Directed by Tian Zhuangzhuang, The Blue Kite (1993, Lán fēngzheng) is one of a number of mainland Chinese films from the early 1990s that received accolades from international film festivals while subject to domestic controversy. Tian is typically grouped among China’s so-called “Fifth Generation” filmmakers, including Chen Kaige, Zhang Yimou, and other graduates of the first class of the Beijing Film Academy once it was reopened following the Cultural Revolution. Kaige’s Farewell My Concubine (1993), a melodrama depicting the relationship between two male stars in a mid-20th century Peking opera, was released in China in July 1993, but subsequently removed from theatres and banned by August. This treatment of the 1993 Palme d’Or winner provoked international condemnation and in September a censored version was allowed to return to local screens by a sensitive Chinese government in the midst of a bid to host the 2000 Summer Olympic Games. Yimou’s portrayal of Chinese life from the 1940s to the 1970s in To Live (1994) was also banned in China, while it received the Grand Prix at the Cannes Film Festival, among other awards. Tian’s The Blue Kite was similarly banned in mainland China, while receiving the Grand Prize at the Tokyo International Film Festival, among other international accolades. While Tian had worked in the state-owned Beijing Film Studio during The Blue Kite’s production, and the film had been pre-approved by the Central Film Bureau (then under the Ministry of Culture), his film showed insufficient fidelity to the original script such that the studio would not submit his footage to the Central Film Bureau for approval for post-production (Clements 1994; Chute 1994). Tian exported his footage without permission to Japan for post-production and public screening, which resulted in the government imposing a ten-year filmmaking ban on the director.
The Blue Kite is centred on a boy, Tietou (“Iron head”) and the domestic life of his changing family, beginning on Dry Well Lane in Beijing. The action takes place between 1953 and 1968, which captures a number of important periods in Chinese history, including the Hundred Flowers Campaign (1956-1957), the Great Leap Forward (1958-1962), and the Cultural Revolution (1966-1976). In this way, Zhang Xudong (2003, 624) describes The Blue Kite as “a visual reconstruction of the national memory through a post-revolutionary catharsis of trauma.” Under the Hundred Flowers Campaign, the ruling Communist Party encouraged citizens to openly express their opinions of the regime, which subsequently condemned many of those citizens to re-education camps and death during the anti-rightist campaign that followed from 1957 to 1959. The Great Leap Forward was a Communist Party of China campaign to consolidate a socialist system through industrialisation and collectivisation, in particular in agricultural production, but which resulted in the Great Chinese famine. The Cultural Revolution was launched in 1966 with further purges of state enemies accused of promoting bourgeois ideology. Throughout The Blue Kite, such state-led policies are represented through the co-option of citizens into the mundane violences required for their success, such as accusation and denouncement. Drawing on melodramatic conventions to depict history on an almost epic scale, The Blue Kite represents the effects of state machinations at the level of the family and everyday life, most obviously through Tietou’s three father figures. Tietou’s biological father, Shalong (Pu Quanxin), is a librarian who is denounced as a rightist by his colleagues following the Hundred Flowers Campaign, and who dies in an accident at a labour camp. Following a period of severe poverty, Tietou’s mother Shujuan (Lu Liping) marries Shalong’s former friend, Guadong, but he dies shortly thereafter from liver failure and malnutrition brought on by a period at a labour camp. In the final chapter, “Step-father”, Shujuan marries a third husband, Lu Wei. A minor party official, Lu is denounced by fellow party members for counterrevolutionary actions. Tietou attacks a party official in the mob that has appeared to take his step-father away for trial and in response he is beaten, with the film concluding with Tietou bleeding on the pavement. – Liam Grealy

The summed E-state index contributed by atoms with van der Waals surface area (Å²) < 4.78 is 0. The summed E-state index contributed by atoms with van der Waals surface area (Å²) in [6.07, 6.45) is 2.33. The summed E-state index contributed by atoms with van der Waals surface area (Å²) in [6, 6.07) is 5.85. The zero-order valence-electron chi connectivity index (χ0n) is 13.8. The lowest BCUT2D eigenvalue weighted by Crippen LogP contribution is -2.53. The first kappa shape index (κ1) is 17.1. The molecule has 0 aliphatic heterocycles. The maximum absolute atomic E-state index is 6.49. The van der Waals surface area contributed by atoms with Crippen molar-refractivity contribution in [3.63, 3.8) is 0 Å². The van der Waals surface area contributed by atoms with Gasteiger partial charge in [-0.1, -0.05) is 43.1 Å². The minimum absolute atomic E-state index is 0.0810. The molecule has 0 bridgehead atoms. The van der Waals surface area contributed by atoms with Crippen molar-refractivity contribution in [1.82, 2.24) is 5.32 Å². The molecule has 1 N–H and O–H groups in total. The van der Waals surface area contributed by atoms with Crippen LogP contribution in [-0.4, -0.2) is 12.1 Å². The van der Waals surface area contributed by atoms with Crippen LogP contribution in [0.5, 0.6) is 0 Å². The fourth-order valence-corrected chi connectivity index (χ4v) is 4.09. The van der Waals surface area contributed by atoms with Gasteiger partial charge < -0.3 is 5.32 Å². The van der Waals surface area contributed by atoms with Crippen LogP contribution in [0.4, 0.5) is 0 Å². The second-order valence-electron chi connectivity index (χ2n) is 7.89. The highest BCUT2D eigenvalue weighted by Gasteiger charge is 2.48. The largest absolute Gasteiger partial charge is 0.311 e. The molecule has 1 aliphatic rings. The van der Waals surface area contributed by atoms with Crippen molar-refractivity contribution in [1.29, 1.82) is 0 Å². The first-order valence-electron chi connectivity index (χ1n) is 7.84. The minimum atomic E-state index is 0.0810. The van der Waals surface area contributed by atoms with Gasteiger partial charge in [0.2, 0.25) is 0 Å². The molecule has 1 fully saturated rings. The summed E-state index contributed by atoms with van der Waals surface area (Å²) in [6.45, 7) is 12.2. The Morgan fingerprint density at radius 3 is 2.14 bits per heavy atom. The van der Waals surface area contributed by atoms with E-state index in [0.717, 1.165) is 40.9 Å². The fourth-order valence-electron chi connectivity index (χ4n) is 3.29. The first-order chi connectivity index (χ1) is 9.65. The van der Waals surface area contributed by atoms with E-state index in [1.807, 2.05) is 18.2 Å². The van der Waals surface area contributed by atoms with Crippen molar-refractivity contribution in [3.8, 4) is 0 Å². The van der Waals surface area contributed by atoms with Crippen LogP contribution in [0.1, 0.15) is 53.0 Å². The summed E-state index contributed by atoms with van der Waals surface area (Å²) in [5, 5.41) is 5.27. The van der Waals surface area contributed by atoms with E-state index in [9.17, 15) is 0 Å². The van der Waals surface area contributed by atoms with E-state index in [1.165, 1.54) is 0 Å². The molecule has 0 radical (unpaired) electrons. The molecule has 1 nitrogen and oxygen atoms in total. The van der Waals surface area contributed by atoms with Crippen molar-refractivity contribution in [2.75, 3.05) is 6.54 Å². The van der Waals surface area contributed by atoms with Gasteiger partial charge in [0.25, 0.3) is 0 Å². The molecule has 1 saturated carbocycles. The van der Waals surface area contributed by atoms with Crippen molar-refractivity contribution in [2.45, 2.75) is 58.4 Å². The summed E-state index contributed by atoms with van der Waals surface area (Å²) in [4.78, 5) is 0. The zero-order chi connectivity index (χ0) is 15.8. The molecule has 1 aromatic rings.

– Chute, D. (1994). Beyond the law. Film Comment. 30 January, 60.
– Clements, M. (1994). Film, “The Blue Kite” sails beyond censors. The New York Times. 3 April.
– Zhang, X. (2003). National trauma, global allegory: Reconstruction of collective memory in Tian Zhuangzhuang’s The blue kite. Journal of Contemporary China. 12(37): 623-638.